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Asda under fire for contract changes

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Asda under fire for contract changes

With retail giant, Asda, hitting the headlines recently in respect of their proposed contractual changes, it is important to consider the legal implications surrounding the same.

Despite the new “contract 6” looking to increase the base pay of Asda staff, the GMB Union have suggested that 93% of its members oppose the contract. This appears to be due to the contract introducing the requirement of staff to work more flexible hours, including working bank holidays and introducing unpaid breaks.

It is suggested that the aim is to bring all staff onto the same contract to ensure consistency, fairness and provide customer service in line with retail demand. However, it is clear that some employees feel that this change is being forced upon them rather than them agreeing on a voluntary basis.

It is necessary for Asda to have their employees agree to the changes to the contract. If an employer makes a change to an employee’s contract without getting agreement employees may:

  • Have the right to refuse to work under the new conditions;
  • Work under protest (e.g. not accept the new terms) and treat the change as a breach of contract; or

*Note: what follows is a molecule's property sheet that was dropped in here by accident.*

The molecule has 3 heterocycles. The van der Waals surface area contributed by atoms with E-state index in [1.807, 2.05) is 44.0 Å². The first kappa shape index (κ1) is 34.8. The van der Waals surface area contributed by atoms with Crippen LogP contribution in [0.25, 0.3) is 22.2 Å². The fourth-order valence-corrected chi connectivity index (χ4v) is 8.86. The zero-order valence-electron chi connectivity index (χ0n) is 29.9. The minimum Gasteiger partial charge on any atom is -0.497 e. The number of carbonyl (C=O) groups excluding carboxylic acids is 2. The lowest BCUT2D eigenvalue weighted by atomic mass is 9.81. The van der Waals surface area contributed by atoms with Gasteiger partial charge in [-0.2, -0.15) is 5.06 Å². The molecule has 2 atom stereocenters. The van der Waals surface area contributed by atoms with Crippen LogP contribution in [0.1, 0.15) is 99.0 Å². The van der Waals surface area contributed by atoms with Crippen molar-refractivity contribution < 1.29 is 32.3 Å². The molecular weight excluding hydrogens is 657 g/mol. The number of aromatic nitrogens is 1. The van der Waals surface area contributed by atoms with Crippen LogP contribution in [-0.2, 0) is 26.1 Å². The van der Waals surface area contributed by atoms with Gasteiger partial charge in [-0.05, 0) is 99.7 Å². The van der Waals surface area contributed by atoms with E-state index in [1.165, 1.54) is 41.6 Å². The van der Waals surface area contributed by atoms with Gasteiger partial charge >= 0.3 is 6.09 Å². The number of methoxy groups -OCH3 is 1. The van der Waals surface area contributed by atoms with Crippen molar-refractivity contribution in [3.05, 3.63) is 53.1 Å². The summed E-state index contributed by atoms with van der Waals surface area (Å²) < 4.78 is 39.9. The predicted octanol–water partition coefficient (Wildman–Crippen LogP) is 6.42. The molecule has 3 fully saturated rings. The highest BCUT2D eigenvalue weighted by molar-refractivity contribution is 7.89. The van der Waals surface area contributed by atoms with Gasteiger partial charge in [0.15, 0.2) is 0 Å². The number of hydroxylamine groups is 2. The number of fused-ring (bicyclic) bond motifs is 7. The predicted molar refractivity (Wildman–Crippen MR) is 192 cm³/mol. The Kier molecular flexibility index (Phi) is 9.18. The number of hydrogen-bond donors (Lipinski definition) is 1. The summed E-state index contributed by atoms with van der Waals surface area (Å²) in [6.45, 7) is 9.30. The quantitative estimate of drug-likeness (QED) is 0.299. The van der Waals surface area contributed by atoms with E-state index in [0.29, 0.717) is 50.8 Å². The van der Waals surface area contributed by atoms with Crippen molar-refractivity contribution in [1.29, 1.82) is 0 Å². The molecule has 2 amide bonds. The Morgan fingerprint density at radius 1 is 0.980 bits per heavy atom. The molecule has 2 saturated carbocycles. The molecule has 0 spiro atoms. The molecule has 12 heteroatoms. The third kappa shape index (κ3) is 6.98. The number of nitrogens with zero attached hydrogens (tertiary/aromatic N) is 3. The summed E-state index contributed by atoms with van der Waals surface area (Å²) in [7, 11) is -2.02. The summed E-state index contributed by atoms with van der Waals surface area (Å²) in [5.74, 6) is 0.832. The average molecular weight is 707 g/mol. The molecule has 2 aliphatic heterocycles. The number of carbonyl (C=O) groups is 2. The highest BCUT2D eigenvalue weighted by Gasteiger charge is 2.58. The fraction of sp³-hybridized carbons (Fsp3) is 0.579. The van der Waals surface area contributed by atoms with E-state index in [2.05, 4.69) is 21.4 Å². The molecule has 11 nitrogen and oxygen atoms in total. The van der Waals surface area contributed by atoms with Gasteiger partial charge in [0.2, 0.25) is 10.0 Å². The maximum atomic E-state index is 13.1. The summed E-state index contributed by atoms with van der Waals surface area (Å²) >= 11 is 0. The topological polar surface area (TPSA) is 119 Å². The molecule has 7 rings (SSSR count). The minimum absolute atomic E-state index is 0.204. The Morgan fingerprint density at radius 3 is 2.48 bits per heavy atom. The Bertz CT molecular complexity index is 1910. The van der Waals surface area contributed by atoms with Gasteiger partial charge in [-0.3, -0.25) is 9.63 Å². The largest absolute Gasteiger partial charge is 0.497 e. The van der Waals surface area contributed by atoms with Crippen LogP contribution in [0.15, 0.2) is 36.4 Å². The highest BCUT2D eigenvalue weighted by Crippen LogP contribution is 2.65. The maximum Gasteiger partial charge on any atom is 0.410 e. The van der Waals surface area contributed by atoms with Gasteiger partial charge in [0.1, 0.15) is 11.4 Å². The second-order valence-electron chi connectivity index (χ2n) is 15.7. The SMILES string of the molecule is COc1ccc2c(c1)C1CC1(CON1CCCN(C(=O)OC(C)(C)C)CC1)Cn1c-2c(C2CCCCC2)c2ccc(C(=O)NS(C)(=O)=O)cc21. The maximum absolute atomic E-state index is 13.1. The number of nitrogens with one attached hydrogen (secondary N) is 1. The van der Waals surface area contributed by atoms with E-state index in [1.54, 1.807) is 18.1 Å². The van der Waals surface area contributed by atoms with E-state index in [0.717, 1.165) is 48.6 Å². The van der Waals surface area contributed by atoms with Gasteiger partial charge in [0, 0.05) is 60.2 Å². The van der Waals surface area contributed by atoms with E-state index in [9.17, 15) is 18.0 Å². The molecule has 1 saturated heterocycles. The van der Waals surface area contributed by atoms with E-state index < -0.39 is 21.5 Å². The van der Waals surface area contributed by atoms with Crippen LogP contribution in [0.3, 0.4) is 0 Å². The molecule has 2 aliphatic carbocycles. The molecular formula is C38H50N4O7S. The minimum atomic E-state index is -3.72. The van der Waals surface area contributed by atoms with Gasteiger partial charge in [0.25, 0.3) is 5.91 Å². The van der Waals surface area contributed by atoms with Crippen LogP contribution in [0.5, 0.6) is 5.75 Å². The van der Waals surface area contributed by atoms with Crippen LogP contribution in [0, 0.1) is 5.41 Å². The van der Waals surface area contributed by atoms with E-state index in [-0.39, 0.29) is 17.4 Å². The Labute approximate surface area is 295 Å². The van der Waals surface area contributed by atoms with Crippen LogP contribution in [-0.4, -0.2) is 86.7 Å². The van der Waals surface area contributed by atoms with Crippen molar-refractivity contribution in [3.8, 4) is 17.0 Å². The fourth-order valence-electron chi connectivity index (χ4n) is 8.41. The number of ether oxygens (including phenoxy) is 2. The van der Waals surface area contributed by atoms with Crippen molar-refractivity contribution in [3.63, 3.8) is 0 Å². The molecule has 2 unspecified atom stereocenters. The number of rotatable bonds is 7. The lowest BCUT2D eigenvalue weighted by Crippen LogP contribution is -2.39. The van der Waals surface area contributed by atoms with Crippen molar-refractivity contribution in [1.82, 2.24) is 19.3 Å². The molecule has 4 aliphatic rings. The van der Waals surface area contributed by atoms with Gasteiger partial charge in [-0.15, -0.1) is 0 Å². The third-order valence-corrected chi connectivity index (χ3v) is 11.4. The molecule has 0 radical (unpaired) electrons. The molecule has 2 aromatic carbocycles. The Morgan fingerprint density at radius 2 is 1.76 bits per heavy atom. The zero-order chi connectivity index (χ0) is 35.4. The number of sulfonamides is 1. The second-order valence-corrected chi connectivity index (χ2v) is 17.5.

• Chose to resign. In this circumstance, depending on the employee’s length of service, they may be entitled to bring a claim for constructive unfair dismissal in the employment tribunal. 

While there is no legal requirement for employees to be paid for their breaks (it all depends upon their contract), any proposed and accepted changes regarding breaks must also be in line with current UK legislation. The Working Time Regulations 1998 dictate that, in general, workers are entitled to an uninterrupted break of 20 minutes when their daily working time is more than six hours. This break should be in working time and should not be taken at the start, or at the end, of the working day. The regulations also go onto stipulate daily and weekly rest but, again, these can be varied depending upon the employee’s contract of employment in light of their usual working pattern.

While there is clearly an argument for Asda requiring flexibility from their employees in light of the retail demands, the protest is a rhetoric to all employers to ensure they fully consult with all staff affected by proposed contractual changes, or face the possible legal (and public) backlash.

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